Posted by: Cathy | October 13, 2014

Making an Exit Strategy

Coach Blog 101314 I’ve seen plenty of movies, and one thing movies have taught me about robbing banks is that the most important piece is your exit strategy. Successful bank robberies have successful exits. There is an art to it.

Today, I’d like you to think about something in your life where you could use an exit. Maybe this is an old project that’s still hanging around in your drawer or closet. Maybe this is a partnership you’ve outgrown. Think of one thing you’d like to exit and play along with me.

You know you’re ready for an exit when you feel exhaustion about something. Dissatisfaction means it’s time for a change, but there’s still energy to do what you need to do; exhaustion means the energy is gone and you just need to get out. But there is an art to getting out.

First, be clear on what you’re exiting. For a project example, maybe you don’t want to exit the whole project but you need to scale back and exit a task or responsibility within the project. Write down what you want to drop.

Second, visualize your situation after the drop. Does it feel good, or is there another issue or aspect you need to drop instead or in addition to the item you identified? Make sure you’re dumping the bathwater and not the baby.

Third, when your visualization feels right, go back a few steps and see what alternatives you have for exiting the item(s) you chose. There is always more than one way to drop something – you can open your hand and let something blow away in a breeze or you can throw something across the room into a brick wall. What feels like the right analogy for your situation? If you’re releasing a partnership that went sour, perhaps a smudging or burning ritual is in order. Or perhaps it’s a writing project you’re dropping and it’s as simple as moving a computer file into an archive. Choose your exit and schedule it in your calendar if that helps you feel complete.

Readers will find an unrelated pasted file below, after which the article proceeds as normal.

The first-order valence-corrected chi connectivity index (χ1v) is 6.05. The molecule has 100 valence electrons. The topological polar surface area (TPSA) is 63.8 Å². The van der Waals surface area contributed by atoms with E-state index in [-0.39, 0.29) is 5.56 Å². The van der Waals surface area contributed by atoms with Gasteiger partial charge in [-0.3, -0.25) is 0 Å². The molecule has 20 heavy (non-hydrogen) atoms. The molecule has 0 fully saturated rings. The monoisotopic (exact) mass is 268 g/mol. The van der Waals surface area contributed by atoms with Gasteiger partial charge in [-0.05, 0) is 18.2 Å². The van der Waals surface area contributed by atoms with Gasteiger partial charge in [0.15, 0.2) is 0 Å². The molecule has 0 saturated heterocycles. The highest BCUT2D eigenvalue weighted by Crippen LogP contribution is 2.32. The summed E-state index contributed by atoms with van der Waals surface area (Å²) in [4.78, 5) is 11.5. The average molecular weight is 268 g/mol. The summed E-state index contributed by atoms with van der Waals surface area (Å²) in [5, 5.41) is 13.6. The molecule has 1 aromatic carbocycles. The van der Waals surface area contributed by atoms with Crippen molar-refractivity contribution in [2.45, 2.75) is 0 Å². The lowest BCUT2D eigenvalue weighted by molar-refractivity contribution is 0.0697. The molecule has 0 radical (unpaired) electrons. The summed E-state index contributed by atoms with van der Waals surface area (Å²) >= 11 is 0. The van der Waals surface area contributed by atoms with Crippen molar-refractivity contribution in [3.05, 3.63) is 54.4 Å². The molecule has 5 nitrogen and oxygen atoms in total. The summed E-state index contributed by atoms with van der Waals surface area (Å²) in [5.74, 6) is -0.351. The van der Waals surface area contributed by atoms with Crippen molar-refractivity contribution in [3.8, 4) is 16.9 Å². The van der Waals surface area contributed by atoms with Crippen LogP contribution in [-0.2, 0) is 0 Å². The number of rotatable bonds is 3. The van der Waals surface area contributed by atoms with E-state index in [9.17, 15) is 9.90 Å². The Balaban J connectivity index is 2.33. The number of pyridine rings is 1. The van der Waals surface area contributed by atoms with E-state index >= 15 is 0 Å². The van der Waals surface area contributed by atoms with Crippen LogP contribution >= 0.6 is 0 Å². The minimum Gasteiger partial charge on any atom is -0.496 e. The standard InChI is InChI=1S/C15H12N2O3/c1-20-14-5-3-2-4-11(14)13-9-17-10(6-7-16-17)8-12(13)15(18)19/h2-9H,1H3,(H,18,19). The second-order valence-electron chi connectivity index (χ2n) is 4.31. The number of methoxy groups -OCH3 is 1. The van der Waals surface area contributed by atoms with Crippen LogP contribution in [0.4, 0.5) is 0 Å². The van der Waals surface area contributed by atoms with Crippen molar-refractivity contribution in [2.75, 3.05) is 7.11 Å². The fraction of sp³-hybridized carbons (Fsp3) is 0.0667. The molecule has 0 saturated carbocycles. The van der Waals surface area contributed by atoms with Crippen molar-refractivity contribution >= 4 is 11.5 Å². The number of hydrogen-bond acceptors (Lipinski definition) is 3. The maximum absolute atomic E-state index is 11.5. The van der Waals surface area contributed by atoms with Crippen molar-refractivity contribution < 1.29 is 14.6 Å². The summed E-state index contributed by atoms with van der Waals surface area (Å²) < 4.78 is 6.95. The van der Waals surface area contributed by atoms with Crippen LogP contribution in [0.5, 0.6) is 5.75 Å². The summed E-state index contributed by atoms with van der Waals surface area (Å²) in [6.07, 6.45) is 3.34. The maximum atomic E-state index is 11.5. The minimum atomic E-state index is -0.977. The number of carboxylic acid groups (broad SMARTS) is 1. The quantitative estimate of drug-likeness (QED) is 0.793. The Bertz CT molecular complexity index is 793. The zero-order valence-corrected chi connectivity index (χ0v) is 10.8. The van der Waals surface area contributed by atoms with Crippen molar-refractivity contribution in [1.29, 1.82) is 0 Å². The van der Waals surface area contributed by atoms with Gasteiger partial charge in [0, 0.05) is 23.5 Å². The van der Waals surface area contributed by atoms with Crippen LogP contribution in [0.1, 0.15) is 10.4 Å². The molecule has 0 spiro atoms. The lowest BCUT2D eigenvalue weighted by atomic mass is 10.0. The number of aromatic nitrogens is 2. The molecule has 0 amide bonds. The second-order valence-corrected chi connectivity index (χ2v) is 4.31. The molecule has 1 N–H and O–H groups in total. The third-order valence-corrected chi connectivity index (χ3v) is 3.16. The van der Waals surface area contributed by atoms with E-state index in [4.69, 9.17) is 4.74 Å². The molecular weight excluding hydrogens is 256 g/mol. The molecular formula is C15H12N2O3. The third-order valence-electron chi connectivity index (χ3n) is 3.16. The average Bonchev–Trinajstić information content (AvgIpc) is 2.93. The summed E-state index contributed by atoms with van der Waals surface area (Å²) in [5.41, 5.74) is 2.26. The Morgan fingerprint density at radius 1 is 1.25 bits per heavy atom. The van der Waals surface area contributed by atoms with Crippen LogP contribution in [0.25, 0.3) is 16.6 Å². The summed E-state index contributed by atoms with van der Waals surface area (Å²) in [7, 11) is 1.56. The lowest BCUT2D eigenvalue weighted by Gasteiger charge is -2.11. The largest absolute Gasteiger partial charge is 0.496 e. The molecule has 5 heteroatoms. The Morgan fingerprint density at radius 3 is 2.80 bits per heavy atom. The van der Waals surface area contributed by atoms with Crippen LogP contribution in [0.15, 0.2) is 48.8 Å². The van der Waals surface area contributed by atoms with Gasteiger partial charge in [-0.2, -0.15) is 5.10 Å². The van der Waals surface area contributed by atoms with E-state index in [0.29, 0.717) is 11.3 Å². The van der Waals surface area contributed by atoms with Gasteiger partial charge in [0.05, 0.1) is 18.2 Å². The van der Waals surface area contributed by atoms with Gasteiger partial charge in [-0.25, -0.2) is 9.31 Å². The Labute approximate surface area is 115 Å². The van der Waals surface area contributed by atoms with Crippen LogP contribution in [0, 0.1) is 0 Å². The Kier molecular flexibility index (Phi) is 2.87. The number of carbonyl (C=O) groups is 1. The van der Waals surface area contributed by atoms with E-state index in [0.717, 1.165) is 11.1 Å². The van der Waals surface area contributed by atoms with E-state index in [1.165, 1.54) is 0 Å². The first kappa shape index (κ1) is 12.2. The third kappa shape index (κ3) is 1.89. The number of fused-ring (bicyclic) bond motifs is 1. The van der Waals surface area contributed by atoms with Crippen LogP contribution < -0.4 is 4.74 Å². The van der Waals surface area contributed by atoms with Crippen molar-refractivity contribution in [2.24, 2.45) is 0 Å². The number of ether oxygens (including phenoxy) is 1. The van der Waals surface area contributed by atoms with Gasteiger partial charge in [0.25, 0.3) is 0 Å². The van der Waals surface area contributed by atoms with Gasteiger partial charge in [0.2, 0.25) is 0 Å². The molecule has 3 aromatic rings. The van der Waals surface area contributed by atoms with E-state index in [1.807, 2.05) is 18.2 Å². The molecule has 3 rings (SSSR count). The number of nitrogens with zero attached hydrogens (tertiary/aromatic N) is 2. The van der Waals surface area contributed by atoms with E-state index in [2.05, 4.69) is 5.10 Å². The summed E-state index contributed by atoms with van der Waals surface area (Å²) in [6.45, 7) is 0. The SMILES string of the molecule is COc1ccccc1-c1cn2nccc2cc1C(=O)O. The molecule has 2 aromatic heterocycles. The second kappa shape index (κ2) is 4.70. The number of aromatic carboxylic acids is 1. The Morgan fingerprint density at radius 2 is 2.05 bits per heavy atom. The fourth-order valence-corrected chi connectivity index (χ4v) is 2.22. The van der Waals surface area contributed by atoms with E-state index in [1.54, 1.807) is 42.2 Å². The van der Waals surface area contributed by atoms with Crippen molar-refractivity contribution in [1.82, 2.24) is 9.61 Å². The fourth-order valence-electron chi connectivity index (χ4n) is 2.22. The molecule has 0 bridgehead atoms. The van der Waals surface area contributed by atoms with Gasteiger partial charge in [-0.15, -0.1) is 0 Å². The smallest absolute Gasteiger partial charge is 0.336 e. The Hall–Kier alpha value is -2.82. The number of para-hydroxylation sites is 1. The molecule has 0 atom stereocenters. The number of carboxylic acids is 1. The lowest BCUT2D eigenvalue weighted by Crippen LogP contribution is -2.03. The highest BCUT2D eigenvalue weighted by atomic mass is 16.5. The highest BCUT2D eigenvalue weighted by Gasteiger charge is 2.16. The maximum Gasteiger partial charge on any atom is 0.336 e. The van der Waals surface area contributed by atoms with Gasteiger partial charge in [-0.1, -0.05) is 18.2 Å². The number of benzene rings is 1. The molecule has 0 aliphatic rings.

Fourth, give yourself permission to not feel guilty for making this exit. Learn what you can from the situation or project and release what no longer serves you. You’re dropping dead weight so you can move into your future with more ease and grace.

Plan an exit today, and make it a regular part of your monthly/quarterly review to check in and notice what is calling for an exit.



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